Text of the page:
Topic: -ing verbs

I've received feedback that -ing verbs should be avoided whenever possible. Here's an example:

Alexander raced from behind the desk to come to Joseph’s aid, but Cain elbowed Joseph’s father in the face, driving him to the ground, dazed and bleeding.

In the above, the word 'driving' can be replaced with 'which drove.' One word replaced by two.

Is this a common rule of thumb to follow?

2 (edited by Charles_F_Bell 2016-12-18 01:27:41)

Re: -ing verbs

Norm d'Plume wrote:

I've received feedback that -ing verbs should be avoided whenever possible. Here's an example:

Alexander raced from behind the desk to come to Joseph’s aid, but Cain elbowed Joseph’s father in the face, driving him to the ground, dazed and bleeding.

In the above, the word 'driving' can be replaced with 'which drove.' One word replaced by two.

Is this a common rule of thumb to follow?

future TNBW prize winner -
Alexander started, racing behind the desk, coming to Joseph’s aid, with Cain elbowing Joseph’s father in the face, driving him to the ground, being dazed and bleeding.

There an illogic to the grammar of your sentence which forces four characters together in an unclear way: A races to help J but C elbows J'sf.    You obviously must have J and J'sf in the action of the previous sentence doing something untoward Cain.

Re: -ing verbs

While in the minority on this, I'm a huge proponent for. In an action sequence, I like how it can show the results of that action in graphic detail to the reader.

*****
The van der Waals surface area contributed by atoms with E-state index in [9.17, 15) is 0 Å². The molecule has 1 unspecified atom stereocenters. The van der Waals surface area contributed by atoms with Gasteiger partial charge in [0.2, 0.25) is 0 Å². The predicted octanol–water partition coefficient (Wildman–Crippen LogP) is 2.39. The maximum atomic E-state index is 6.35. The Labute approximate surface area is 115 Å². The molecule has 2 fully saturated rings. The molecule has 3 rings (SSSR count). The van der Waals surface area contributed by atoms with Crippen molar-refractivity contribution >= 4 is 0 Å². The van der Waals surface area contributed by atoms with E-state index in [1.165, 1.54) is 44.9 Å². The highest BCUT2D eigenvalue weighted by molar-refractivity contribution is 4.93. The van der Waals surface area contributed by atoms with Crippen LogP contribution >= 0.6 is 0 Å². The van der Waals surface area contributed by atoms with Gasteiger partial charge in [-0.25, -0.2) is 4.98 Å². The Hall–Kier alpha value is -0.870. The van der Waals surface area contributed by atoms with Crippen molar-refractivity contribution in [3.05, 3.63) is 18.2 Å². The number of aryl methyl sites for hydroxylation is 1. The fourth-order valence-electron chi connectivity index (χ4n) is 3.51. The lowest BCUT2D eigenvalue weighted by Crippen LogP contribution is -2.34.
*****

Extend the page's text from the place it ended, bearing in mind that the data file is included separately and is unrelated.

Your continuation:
For example: My sword arched out, slicing off his head and sending it rolling on the floor until it ended in a red squish up against the wall. For me it's style choice. You just don't want to use it as crutch, like you do with which or that clauses.

Re: -ing verbs

Norm d'Plume wrote:

I've received feedback that -ing verbs should be avoided whenever possible. Here's an example:

Alexander raced from behind the desk to come to Joseph’s aid, but Cain elbowed Joseph’s father in the face, driving him to the ground, dazed and bleeding.

In the above, the word 'driving' can be replaced with 'which drove.' One word replaced by two.

Is this a common rule of thumb to follow?

"ing" verbs are passive and don't carry as much of a punch as an active verb. How about: Alexander raced from behind the desk to help Joseph. "Cain elbowed Josephs' father and drove him to the ground, dazed and bleeding."

Re: -ing verbs

Norm d'Plume wrote:

I've received feedback that -ing verbs should be avoided whenever possible. Here's an example:

Alexander raced from behind the desk to come to Joseph’s aid, but Cain elbowed Joseph’s father in the face, driving him to the ground, dazed and bleeding.

In the above, the word 'driving' can be replaced with 'which drove.' One word replaced by two.

Is this a common rule of thumb to follow?

I disagree. If something is happening (which happens?) at the same time as something else, then the "ing" verb is necessary. It just sounds better.